For decades, integrated circuits have been confined to a veneer on semiconductor chips, with transistors and wiring devices packed ever more densely within this thin sheet. As in-plane shrinkage has become more challenging, however, electronics companies are looking to stack multiple circuit layers vertically to boost speed and functionality, while reducing power consumption and size.
"The performance of a system is not controlled by the individual components, but by the way that you can assemble these different components," said Paolo Gargini, head of the International Roadmap for Devices and Systems, an IEEE Standards Association Industry Connections program that has supplanted the more device-focused semiconductor roadmap. Over time, stacking will give way to true monolithic growth of three-dimensional (3D) chips for some applications, like memory.
Historically, chips were electrically connected with long, wide metal traces on a printed circuit board, which take a lot of energy and time to charge and discharge. Engineers have long known that stacking chips and connecting them vertically improves both power and speed by reducing the electrical path between them. Memory technology has led the way in exploiting this trick, but the potential benefits affect everything from power-sensitive mobile devices to power-hungry processors in online data centers.
For high-performance computing, "you can save 60%, 90% of the power required, because a lot of it is in communication from a processor and getting access to the memory and doing the compute locally," said John Knickerbocker of IBM in Yorktown Heights, NY.
Stacking also compactly connects chips made using incompatible processes. At the International Electron Devices Meeting in December, for example, Sony reported sandwiching a logic layer, a DRAM layer, and a CMOS imaging layer in a stack that was only 130 microns thick.
A further advantage of combining separate chips is that sensors "include an analog circuit that prefers a higher voltage in many cases. Logic circuits prefer a lower voltage for power consumption and speed," said Fumiaki Yamada, who worked on the Japanese 3D "Dream Chip" project exploring potential technology for 3D chips, and is now an independent consultant.
Stacking could also be the ultimate way to pack diverse functions into small devices like smart watches, or to drive the nascent "Internet of Things" (IoT). So far, however, many mobile devices still use a more mature technology called package-on-package, which stacks the chips only after they have been packaged. The packages can still be stacked vertically, and they are equipped with an array of solder balls to make many contacts to a common substrate, but the modularity allows manufacturers to design them independently and test them before assembly.
True 3D stacking exploits wafer-processing-style tools in service of packaging. One key element is deep etching of uniform vertical channels into a wafer—or even all the way through it. These channels are then filled with metal to form "through-silicon vias" (TSVs) that connect the top and bottom of a chip, "which helps the performance because you don't have to convey the data to the edge of the chip," said Yamada. These methods resemble the long-established "flip-chip" face-to-face bonding, but they can extend to many chips.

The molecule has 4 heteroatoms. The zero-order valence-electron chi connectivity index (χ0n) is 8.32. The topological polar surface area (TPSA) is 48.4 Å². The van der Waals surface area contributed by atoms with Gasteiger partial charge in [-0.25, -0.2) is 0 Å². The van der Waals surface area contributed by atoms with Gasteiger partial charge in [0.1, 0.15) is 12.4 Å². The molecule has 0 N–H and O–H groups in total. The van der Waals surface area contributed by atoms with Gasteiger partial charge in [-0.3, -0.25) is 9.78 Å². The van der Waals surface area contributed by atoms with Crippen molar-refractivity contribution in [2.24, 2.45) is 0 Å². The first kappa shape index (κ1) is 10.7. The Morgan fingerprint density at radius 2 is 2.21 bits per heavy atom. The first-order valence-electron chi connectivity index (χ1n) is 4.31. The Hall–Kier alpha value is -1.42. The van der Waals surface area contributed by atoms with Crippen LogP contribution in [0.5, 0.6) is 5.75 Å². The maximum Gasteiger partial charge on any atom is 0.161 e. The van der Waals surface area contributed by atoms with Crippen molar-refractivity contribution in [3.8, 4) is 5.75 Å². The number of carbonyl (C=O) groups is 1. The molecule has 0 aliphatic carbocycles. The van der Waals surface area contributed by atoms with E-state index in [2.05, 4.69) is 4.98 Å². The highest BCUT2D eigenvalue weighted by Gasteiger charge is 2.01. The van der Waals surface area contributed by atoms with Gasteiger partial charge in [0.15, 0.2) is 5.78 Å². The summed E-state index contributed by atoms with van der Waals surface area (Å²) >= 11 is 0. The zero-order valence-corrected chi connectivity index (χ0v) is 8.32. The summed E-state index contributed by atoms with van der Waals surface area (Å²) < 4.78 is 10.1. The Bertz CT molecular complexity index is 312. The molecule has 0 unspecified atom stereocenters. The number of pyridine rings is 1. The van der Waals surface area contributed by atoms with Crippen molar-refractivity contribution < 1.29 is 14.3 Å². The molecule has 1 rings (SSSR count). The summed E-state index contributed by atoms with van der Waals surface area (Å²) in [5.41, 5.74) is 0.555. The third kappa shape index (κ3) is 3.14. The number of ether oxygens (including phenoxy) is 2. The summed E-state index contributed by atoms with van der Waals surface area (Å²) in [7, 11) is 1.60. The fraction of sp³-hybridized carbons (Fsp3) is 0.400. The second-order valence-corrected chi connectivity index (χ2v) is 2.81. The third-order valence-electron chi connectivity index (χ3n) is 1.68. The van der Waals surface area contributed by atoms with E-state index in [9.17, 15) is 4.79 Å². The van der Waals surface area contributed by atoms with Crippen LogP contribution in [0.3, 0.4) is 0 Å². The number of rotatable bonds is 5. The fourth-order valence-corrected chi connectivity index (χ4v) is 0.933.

Another key capability is thinning of wafers to less than the thickness of a human hair, which is useful both for compact stacking and for facilitating drilling holes through them. These sheets, which may be as wide as an entire wafer, then need to be precisely aligned with and bonded to other processed circuits. Yamada notes that reliably handling these thin layers, often after temporarily gluing them to another substrate for handling, is in some ways "still a problem to be solved," although process engineers have made significant progress.
Stacking also faces other challenges that make it expensive and have so far limited its use. For one thing, the modified structure requires significant changes in design. The array of contacts throughout the active circuitry takes up significant real estate in the middle of the chip that could otherwise be used for transistors. In addition, the different chips in the stack need to be designed with matching pin layouts, which requires a high degree of coordination in the design of the various chips, and limits the manufacturer's flexibility to modify the layout or use alternative suppliers.
Another major issue is heat removal, which is already a major issue for traditional chips. Combining multiple layers of heat-generating devices, and burying them further from the surface, makes the problem worse. Still, Knickerbocker said, "for low-power applications like some mobile applications and some IoT applications, the power levels are so low that getting the power in and cooling it is not a problem at all," especially since stacking reduces the total power substantially. For high-performance computing, "even though the power delivery and the cooling challenges go up substantially, there's still tremendous benefit at the system-performance level to make it worthwhile," Knickerbocker said, adding that advanced power delivery may be needed, as well as cooling technologies such as flowing liquids through the chip stack or using materials that absorb heat by undergoing a phase transition.